The global death toll from the coronavirus had reached 4 million, the World Health Organization (WHO) said on Wednesday. The UN’s health agency called on governments to be cautious in lifting measures aimed at combating the pandemic.
“The world is at a perilous point in this pandemic,” said WHO chief Tedros Adhanom Ghebreyesus, saying the latest toll was an underestimate of the true number of deaths.
Ghebreyesus warned that sharp spikes were still occurring in some countries because of highly transmissible variants and because there was what he called a “shocking inequity” in access to vaccines.
“Variants are currently winning the race against vaccines because of inequitable vaccine production and distribution, which also threatens the global economic recovery,” he said.
WHO crisis manager Mike Ryan said during a press conference that he thought “it’s a moment for extreme caution right now.”
However, although the WHO noted an uptick in infections worldwide last week, it said the weekly count of COVID-19 deaths dropped 54,000, the lowest level since October.
Here is a rundown of other coronavirus news from around the world:
Even as Germany allows people from the UK, India, Nepal, Portugal and Russia to enter the country without restriction, Health Minister Jens Spahn said it is unlikely that coronavirus restrictions will be lifted soon.
On public broadcaster Deutschlandfunk radio, Spahn noted that everything depends on the vaccination rate. Nearly 90% of the elderly will soon be vaccinated. However, he noted, those under 60 still require some persuading to reach an 85% vaccination rate.
Germany’s public health agency, the Robert Koch Institute (RKI), said on Wednesday that 59% of new infections in the country were caused by the delta variant by the end of last month. It also said cases were on the rise.
Over the past 24 hours, the RKI has recorded 985 new infections. On the same day a week ago, the number was 808.
The UK has recorded more than 30,000 daily coronavirus infections for the first time since January.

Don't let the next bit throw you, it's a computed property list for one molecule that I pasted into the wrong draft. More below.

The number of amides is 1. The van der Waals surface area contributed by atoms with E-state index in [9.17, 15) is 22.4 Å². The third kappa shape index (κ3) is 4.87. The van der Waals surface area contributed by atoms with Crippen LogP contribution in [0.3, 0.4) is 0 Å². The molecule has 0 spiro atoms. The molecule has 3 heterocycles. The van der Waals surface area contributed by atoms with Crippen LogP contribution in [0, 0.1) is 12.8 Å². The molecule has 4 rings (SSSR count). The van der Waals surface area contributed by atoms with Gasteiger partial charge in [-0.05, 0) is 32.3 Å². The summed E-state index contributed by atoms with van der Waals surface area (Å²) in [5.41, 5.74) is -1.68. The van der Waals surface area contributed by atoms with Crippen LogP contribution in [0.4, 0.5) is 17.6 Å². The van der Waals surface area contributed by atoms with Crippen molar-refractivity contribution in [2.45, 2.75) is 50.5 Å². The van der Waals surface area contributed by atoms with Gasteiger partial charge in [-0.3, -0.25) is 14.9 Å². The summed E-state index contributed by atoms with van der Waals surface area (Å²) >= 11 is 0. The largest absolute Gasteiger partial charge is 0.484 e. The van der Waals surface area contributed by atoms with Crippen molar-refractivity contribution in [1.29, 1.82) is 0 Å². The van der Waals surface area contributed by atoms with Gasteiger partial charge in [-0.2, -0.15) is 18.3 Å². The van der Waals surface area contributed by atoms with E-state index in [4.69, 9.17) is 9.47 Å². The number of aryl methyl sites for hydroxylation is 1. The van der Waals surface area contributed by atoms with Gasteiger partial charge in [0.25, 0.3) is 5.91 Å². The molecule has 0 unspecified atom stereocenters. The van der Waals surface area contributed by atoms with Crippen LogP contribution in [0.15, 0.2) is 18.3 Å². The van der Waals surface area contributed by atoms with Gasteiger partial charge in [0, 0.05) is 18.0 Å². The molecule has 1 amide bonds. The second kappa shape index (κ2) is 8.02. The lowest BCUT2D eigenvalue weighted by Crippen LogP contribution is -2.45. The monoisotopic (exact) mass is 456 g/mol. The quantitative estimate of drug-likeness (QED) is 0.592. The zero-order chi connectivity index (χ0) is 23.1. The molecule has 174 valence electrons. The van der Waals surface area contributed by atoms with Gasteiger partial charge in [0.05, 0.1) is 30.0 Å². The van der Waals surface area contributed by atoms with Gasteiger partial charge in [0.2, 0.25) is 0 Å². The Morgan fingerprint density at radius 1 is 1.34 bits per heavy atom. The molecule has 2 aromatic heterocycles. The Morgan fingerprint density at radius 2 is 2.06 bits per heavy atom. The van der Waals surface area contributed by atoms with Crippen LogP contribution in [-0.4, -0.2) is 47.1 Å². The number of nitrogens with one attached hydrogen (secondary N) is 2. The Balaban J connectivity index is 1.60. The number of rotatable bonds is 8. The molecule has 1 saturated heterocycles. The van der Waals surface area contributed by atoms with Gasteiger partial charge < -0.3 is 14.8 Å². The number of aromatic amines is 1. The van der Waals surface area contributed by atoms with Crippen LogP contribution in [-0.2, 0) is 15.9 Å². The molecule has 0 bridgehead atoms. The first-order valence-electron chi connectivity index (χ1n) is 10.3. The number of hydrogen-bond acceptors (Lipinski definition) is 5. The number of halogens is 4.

The spike is being attributed to the spread of the delta variant, which is more transmissible than other forms of the virus.
Despite the increase, the government says it is still aiming to lift all remaining lockdown restrictions in England on July
Health Secretary Sajid Javid says cases could hit a daily high of 100,000 this summer — a level of infection that has not been seen in previous waves of the pandemic. The government is hoping that the high vaccination rate in the UK will help prevent hospitalizations and deaths, however.
France is seeing a renewed rise in coronavirus infections because of the delta variant, according to government spokesperson Gabriel Attal.
He said the variant was thought to have caused more than 40% of new infections, double the proportion last week.
Nonetheless, confirmed cases in the country remain relatively low at about 2,300 a day. During the March-April peak, there were more than 35,000 daily infections.
In the United States, the Denver Zoo will begin vaccinating some of its animals for COVID-19 as early as next week with primates and carnivores first on the list to get a jab.
The veterinary vaccine, which is formulated primarily for mammals, is being developed separately from those for human use.
Transmission is rare between humans and other species, but there have been several documented cases of COVID-19 in large cats, monkeys and certain rodent populations.
Turkmenistan is making COVID-19 vaccination mandatory for all residents aged 18 and over. The secretive ex-Soviet state in Central Asia, which hasn’t officially reported any cases of the disease, has approved several coronavirus vaccines, including the Russian-made Sputnik V shot and CoronaVac from China.
Japan‘s government is considering banning spectators from all events at this month’s Olympics, the Mainichi newspaper reported on Wednesday.
The paper said officials are concerned about the spread of the coronavirus.
The Mainichi, citing sources within the government, said stopping even local fans from attending was considered the least risky option.
New Zealand medical regulators have approved the use of the Johnson & Johnson coronavirus vaccine and the country is ready to buy 2 million doses. Earlier in the year, New Zealand approved the BioNTech-Pfizer vaccine. The country, which has been praised for its handling of the pandemic, will mainly use the German-developed jab to vaccinate the population of 5 million.
Australia is sending ventilators, 2.5 million doses of the AstraZeneca vaccine and other medical supplies to Indonesia as the Asian country recorded a daily toll of more than 1,000 COVID-19-related deaths for the first time on Wednesday.
Indonesia has now registered almost 2.4 million confirmed infections, according to its Health Ministry. Its COVID-related death toll stands at 62,908.
tj,jf/dj (AP, dpa, AFP, Reuters)